blueprint for intelligent agents
A cognitive architecture can refer to a theory about the structure of the human mind. One of the main goals of a cognitive architecture is to summarize the various results of cognitive psychology in a comprehensive computer model.
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- When taken as a way of modeling cognitive architecture, connectionism really does represent an approach that is quite different from that of the classical cognitive science that it seeks to replace. Classical models of the mind were derived from the structure of Turing and Von Neumann machines. They are not, of course, committed to the details of these machines as exemplified in Turing's original formulation or in typical commercial computers—only to the basic idea that the kind of computing that is relevant to understanding cognition involves operations on symbols.. In contrast, connectionists propose to design systems that can exhibit intelligent behavior without storing, retrieving, or otherwise operating on structured symbolic expressions. The style of processing carried out in such models is thus strikingly unlike what goes on when conventional machines are computing some function.
- A cognitive architecture specifies aspects of an intelligent system that are stable over time, much as in a building’s architecture. These include the memories that store perceptions, beliefs, and knowledge, the representation of elements that are contained in these memories, the performance mechanisms that use them, and the learning processes that build on them. Such a framework typically comes with a programming language and software environment that supports the efficient construction of knowledge-based systems.
- Pat Langley, "Intelligent behavior in humans and machines." American Association for Artificial Intelligence. 2006. p. 6
- Research on cognitive architectures varies widely in the degree to which it attempts to match psychological data. ACT-R (Anderson & Lebiere, 1998) and EPIC (Kieras & Meyer, 1997) aim for quantitative fits to reaction time and error data, whereas Prodigy (Minton et al., 1989) incorporates selected mechanisms like means-ends analysis but otherwise makes little contact with human behavior. Architectures like Soar (Laird, Newell, & Rosenbloom, 1987; Newell, 1990) and Icarus (Langley & Choi, in press; Langley & Rogers, 2005) take a middle position, drawing on many psychological ideas but also emphasizing their strength as flexible AI systems. What they hold in common is an acknowledgement of their debt to theoretical concepts from cognitive psychology and a concern with the same intellectual abilities as humans.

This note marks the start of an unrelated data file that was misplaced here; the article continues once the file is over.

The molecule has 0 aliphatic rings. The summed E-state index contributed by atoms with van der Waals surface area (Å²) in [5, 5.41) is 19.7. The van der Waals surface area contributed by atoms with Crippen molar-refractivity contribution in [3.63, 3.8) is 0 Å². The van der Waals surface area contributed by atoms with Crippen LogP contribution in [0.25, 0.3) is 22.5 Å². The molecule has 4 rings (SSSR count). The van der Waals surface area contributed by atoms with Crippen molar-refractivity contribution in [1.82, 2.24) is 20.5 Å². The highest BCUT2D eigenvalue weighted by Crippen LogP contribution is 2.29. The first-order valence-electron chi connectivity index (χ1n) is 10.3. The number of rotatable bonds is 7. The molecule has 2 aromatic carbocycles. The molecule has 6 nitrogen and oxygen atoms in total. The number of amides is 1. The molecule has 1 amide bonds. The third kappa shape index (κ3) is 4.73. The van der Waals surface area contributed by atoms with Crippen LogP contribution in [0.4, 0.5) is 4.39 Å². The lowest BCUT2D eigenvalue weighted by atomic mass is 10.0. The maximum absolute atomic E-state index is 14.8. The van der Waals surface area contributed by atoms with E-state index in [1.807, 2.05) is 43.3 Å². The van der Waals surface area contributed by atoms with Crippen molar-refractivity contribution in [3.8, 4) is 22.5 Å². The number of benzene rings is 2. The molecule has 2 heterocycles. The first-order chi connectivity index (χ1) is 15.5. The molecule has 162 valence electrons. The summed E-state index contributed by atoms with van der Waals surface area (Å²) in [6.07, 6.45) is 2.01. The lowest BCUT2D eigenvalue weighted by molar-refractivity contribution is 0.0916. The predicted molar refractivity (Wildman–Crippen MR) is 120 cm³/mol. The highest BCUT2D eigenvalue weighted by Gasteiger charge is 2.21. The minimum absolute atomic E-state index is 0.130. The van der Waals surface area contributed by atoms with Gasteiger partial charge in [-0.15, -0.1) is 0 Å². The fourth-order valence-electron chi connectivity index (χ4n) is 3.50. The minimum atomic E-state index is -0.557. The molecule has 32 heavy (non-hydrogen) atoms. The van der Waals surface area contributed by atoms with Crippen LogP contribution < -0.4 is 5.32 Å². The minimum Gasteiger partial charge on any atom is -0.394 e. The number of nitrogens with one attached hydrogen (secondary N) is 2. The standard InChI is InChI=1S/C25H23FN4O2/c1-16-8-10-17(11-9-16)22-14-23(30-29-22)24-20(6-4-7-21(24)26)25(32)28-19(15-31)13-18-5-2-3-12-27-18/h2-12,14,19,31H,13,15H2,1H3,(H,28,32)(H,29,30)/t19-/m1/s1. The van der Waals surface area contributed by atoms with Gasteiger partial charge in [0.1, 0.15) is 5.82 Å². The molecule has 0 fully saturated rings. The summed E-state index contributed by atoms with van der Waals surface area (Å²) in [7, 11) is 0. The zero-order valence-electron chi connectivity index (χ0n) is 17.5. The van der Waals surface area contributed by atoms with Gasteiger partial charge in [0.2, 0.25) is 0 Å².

- Pat Langley, "Intelligent behavior in humans and machines." American Association for Artificial Intelligence. 2006. p. 7
- Cognitive load theory has been designed to provide guidelines intended to assist in the presentation of information in a manner that encourages learner activities that optimize intellectual performance. The theory assumes a limited capacity working memory that includes partially independent subcomponents to deal with auditory/verbal material and visual/2- or 3-dimensional information as well as an effectively unlimited long-term memory, holding schemas that vary in their degree of automation. These structures and functions of human cognitive architecture have been used to design a variety of novel instructional procedures based on the assumption that working memory load should be reduced and schema construction encouraged. This paper reviews the theory and the instructional designs generated by it.
- John Sweller, Jeroen van Merrienboer, and Fred Paas. "Cognitive architecture and instructional design." Educational psychology review 10.3 (1998): 251-296.
- The term “Cognitive Architectures” indicates both abstract models of cognition, in natural and artificial agents, and the software instantiations of such models which are then employed in the field of Artificial Intelligence (AI). The main role of Cognitive Architectures in AI is that one of enabling the realization of artificial systems able to exhibit intelligent behavior in a general setting through a detailed analogy with the constitutive and developmental functioning and mechanisms underlying human cognition.